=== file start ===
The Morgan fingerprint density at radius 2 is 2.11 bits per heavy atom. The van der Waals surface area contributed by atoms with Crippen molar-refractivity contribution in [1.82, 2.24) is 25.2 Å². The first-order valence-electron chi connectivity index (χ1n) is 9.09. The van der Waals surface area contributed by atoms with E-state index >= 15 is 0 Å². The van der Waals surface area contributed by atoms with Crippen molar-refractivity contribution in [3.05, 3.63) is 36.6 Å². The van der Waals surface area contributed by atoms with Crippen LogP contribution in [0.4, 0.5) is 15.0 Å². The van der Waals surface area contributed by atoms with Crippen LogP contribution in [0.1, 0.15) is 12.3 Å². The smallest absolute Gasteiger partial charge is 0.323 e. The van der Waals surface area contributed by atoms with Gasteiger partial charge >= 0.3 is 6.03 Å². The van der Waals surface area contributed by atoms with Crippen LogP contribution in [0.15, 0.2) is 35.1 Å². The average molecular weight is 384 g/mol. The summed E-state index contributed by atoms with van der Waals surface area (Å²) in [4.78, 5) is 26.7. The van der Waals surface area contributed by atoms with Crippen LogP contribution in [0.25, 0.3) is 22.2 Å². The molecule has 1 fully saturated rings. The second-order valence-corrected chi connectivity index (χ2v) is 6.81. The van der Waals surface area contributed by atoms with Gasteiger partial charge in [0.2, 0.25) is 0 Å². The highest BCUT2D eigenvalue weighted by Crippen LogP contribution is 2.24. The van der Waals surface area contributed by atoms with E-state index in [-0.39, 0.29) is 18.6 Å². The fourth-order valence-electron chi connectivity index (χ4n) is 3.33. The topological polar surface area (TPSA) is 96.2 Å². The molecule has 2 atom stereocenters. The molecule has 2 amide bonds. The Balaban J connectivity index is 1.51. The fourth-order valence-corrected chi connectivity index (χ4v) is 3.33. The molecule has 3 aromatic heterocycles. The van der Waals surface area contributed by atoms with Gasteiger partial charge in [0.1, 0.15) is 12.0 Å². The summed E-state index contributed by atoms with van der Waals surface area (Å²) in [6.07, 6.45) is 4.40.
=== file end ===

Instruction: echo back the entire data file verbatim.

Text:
The Morgan fingerprint density at radius 2 is 2.11 bits per heavy atom. The van der Waals surface area contributed by atoms with Crippen molar-refractivity contribution in [1.82, 2.24) is 25.2 Å². The first-order valence-electron chi connectivity index (χ1n) is 9.09. The van der Waals surface area contributed by atoms with E-state index >= 15 is 0 Å². The van der Waals surface area contributed by atoms with Crippen molar-refractivity contribution in [3.05, 3.63) is 36.6 Å². The van der Waals surface area contributed by atoms with Crippen LogP contribution in [0.4, 0.5) is 15.0 Å². The van der Waals surface area contributed by atoms with Crippen LogP contribution in [0.1, 0.15) is 12.3 Å². The smallest absolute Gasteiger partial charge is 0.323 e. The van der Waals surface area contributed by atoms with Gasteiger partial charge >= 0.3 is 6.03 Å². The van der Waals surface area contributed by atoms with Crippen LogP contribution in [0.15, 0.2) is 35.1 Å². The average molecular weight is 384 g/mol. The summed E-state index contributed by atoms with van der Waals surface area (Å²) in [4.78, 5) is 26.7. The van der Waals surface area contributed by atoms with Crippen LogP contribution in [0.25, 0.3) is 22.2 Å². The molecule has 1 fully saturated rings. The second-order valence-corrected chi connectivity index (χ2v) is 6.81. The van der Waals surface area contributed by atoms with Gasteiger partial charge in [0.2, 0.25) is 0 Å². The highest BCUT2D eigenvalue weighted by Crippen LogP contribution is 2.24. The van der Waals surface area contributed by atoms with E-state index in [-0.39, 0.29) is 18.6 Å². The fourth-order valence-electron chi connectivity index (χ4n) is 3.33. The topological polar surface area (TPSA) is 96.2 Å². The molecule has 2 atom stereocenters. The molecule has 2 amide bonds. The Balaban J connectivity index is 1.51. The fourth-order valence-corrected chi connectivity index (χ4v) is 3.33. The molecule has 3 aromatic heterocycles. The van der Waals surface area contributed by atoms with Gasteiger partial charge in [0.1, 0.15) is 12.0 Å². The summed E-state index contributed by atoms with van der Waals surface area (Å²) in [6.07, 6.45) is 4.40.